CHARLESTON, W.Va. -- Immigration reform is all the rage, as a quick look at any daily newspaper or news broadcast will tell you. The debate has properly focused on providing the 11 million unauthorized immigrants in America with a shot at citizenship. But broad reform, if it is to enjoy popular support, must also be to the benefit of the nation at large, and include improvements to employment-based visas and green cards that make it possible to attract and keep highly skilled workers in technology, medical and educational fields, among others.
For the first time since 2008, the U.S. Citizenship and Immigration Service last week reached the statutory H-1B cap of 65,000, plus another 20,000 foreign nationals holding a master's or higher degree from U.S. universities, for fiscal year (FY) 2014. On its surface, this is good news for everyone -- employers, skilled foreign workers, and our economic recovery -- as the H-1B visa is a non-immigrant visa that allows U.S. companies to employ foreign workers in specialty occupations requiring theoretical or technical expertise such as architecture, engineering, mathematics, science and medicine.
Under this visa, a U.S. company can employ a foreign worker for up to six years, and an H-1B holder, uniquely, can have legal immigration intent (apply for and obtain the green card) while still holding the visa. Recently, however, the legal employment-based immigration process has backlogged to such an extent that it now takes many years for skilled professional applicants from certain countries to obtain green cards -- years in which frustration and increasing opportunities for skilled workers elsewhere have led many to take their skills to nations that place fewer barriers on obtaining permanent status.
Reform of the H-1B visa system and a substantial increase in the present low ceiling, along with the many other necessary, long-overdue, reforms of our antiquated and hopelessly bureaucratic immigration system, are what negotiators call a "win-win" situation. Employers win, skilled immigrant workers win, lesser skilled immigrants and their children win, and the nation itself wins.
In addition, passage of The Development, Relief, and Education for Alien Minors (DREAM) Act, a federal bill aimed at providing immigration relief to undocumented students, would grant as many as 1.9 million young people access to legal residency and limited forms of federal financial aid -- thus removing legal and economic barriers to higher education and increasing the likelihood that they will become full contributing members of our society and an integral part of our national future.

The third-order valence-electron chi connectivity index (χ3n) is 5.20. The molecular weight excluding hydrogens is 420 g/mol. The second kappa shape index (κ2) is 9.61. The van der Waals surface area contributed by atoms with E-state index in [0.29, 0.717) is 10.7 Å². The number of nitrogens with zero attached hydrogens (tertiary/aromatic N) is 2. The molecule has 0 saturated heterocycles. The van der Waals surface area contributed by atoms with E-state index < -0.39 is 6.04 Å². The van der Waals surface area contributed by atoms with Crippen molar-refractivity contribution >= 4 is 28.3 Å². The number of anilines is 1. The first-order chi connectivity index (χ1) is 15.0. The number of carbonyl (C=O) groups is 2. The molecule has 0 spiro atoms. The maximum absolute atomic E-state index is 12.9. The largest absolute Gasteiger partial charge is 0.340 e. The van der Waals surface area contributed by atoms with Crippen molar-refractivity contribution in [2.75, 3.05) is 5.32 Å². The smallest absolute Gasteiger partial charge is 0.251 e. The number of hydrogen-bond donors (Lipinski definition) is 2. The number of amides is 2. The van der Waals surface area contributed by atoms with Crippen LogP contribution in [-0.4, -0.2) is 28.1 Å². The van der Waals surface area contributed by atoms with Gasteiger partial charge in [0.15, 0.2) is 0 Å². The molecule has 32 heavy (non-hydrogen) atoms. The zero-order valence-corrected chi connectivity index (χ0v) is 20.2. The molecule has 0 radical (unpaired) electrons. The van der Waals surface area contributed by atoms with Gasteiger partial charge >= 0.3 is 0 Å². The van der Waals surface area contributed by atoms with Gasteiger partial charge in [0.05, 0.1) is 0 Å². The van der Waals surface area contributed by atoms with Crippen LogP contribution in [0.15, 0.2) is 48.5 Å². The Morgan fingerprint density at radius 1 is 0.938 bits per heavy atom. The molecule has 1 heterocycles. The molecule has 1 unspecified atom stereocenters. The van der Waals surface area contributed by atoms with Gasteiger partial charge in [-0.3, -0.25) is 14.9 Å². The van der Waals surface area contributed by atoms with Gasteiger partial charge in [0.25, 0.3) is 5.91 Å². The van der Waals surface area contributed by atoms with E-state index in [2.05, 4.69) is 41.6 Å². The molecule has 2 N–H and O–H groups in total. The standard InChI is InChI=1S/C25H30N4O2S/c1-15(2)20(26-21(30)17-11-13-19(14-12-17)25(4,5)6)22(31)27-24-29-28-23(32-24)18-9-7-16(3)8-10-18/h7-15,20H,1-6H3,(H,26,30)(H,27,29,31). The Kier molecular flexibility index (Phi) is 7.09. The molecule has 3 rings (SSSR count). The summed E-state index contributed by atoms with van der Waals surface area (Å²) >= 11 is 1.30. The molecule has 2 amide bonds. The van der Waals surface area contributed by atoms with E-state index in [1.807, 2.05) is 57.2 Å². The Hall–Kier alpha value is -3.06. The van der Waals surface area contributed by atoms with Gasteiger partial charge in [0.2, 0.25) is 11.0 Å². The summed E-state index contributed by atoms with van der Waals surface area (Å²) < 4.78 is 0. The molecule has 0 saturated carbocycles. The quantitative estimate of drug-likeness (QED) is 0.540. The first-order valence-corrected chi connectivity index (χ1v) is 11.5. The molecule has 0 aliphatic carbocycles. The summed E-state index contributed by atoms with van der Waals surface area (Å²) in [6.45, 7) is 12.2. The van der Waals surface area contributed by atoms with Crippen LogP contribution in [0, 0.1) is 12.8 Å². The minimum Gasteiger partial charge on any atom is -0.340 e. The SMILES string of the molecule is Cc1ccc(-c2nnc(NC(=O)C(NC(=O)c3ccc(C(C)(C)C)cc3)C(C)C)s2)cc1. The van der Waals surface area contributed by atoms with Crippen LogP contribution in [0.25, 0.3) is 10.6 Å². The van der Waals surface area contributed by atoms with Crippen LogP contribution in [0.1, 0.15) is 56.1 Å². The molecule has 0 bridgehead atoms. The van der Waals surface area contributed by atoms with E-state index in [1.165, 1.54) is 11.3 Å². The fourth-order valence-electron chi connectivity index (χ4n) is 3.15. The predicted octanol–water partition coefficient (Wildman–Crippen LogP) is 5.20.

No less moderate a politician than Lyndon Johnson once commented that "our land flourished because it was fed from so many sources -- because it was nourished by so many cultures and traditions and peoples." The individuals and families who come into the Immigration Clinic at the West Virginia University College of Law almost daily, for example, are almost without exception hardworking, ambitious, family-oriented people who see this country as a beacon of hope and opportunity and who, if allowed to remain here, would inevitably become patriotic, law-abiding citizens.
My own parents were among them. They came to this country in 1938, already in their 30s, as refugees from Hitler, without a penny in their pocket or a syllable of spoken English. In one generation, they raised a son who --- this is not bragging, only testimony -- became a Harvard English professor, a widely published writer, and now, blessedly, a law professor at WVU. Nor is that only my story.
At this moment of long-overdue national debate, there are several logical, necessary and eminently practical reforms our government should take: